We have expanded the list of climate policies we assess company engagement with to incorporate land-use related policy, referring to legislative or regulatory measures to enhance and protect ecosystems and land where carbon is being stored. Assessments under this category are currently underweighted in terms of their contribution to the overall company metrics. This weighting will be progressively increased over the next 6 months.
We adjusted the terminology used to describe the queries running down the left-hand side of our scoring matrix and added additional explanatory text to the info-boxes. This has no impact on the scores and methodology. It has been done following user feedback to improve clarity.
Climate Lobbying Overview: The International Air Transport Association (IATA) is actively lobbying against stringent climate policy for aviation at global, regional, and national levels in 2020-23. While IATA has supported an aspirational net-zero global aviation carbon emissions 2050 target, it has used its support for the global CORSIA offsetting scheme to oppose more stringent regional and national climate regulation for aviation, including the inclusion of aviation in the EU Emissions Trading System.
Top-line Messaging on Climate Policy: IATA has mixed top-line messaging on climate policy. Since 2009, IATA appeared to support a 50% reduction in global aviation emissions by 2050. However, in October 2021, IATA announced support for net-zero global aviation emissions by 2050 through an AGM resolution, and urged ICAO member states to support a “long-term goal equivalent to the ambition of the industry”. While IATA’s 2022 Annual Review, published in June 2022, appeared to support emissions reductions in line with a 1.5 degree target, it also appeared to emphasize cost concerns resulting from the EU’s Fit for 55 package. An October 2021 press release further appeared to oppose “retrograde and punitive taxes” on aviation, prioritizing the role of “incentives” over more stringent climate regulations. IATA has also consistently opposed ambitious regional and national climate legislation for aviation, including in two blogs from May 2022 which appeared to argue that regional regulations “undermine” global action through ICAO. An August 2022 IATA working paper before ICAO’s 41st Assembly in September 2022, further appeared to use support for global policy at ICAO to oppose regional and national climate policies for aviation.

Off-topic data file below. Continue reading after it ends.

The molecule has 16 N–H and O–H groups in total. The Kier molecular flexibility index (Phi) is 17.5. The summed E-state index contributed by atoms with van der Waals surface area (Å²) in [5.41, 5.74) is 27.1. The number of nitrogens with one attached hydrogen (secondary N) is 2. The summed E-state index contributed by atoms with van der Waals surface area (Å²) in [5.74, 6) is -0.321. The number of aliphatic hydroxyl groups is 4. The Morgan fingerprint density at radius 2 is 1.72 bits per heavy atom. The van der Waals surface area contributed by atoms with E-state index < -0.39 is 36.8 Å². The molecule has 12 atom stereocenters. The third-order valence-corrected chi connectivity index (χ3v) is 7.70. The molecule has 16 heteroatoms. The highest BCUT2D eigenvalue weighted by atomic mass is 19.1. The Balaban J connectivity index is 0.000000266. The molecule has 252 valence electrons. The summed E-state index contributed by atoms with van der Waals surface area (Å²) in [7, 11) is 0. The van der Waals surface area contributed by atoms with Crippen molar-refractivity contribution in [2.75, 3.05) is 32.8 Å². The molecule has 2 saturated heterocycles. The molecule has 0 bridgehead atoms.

Engagement with Climate-Related Regulations: IATA has consistently advocated for the CORSIA offsetting scheme to be aviation’s primary climate legislation, while appearing to lobby to weaken the policy, alongside opposing various strands of climate legislation for aviation at national and regional levels. IATA has consistently supported ICAO’s CORSIA offsetting scheme, as the “only market-based measure” that should apply to international flights. However, in March 2020 IATA first proposed weakening CORSIA in a policy paper by changing CORSIA’s baseline date to solely 2019 emissions from an average of 2019-2020 emissions. IATA also appeared to lobby the EU in a private meeting in April 2020 to support changing CORSIA’s baseline date. In an August 2022 IATA Working Paper before the ICAO 41st Assembly in September 2022, IATA appeared to directly advocate for ICAO to maintain the weakened baseline of 2019 emissions until 2035.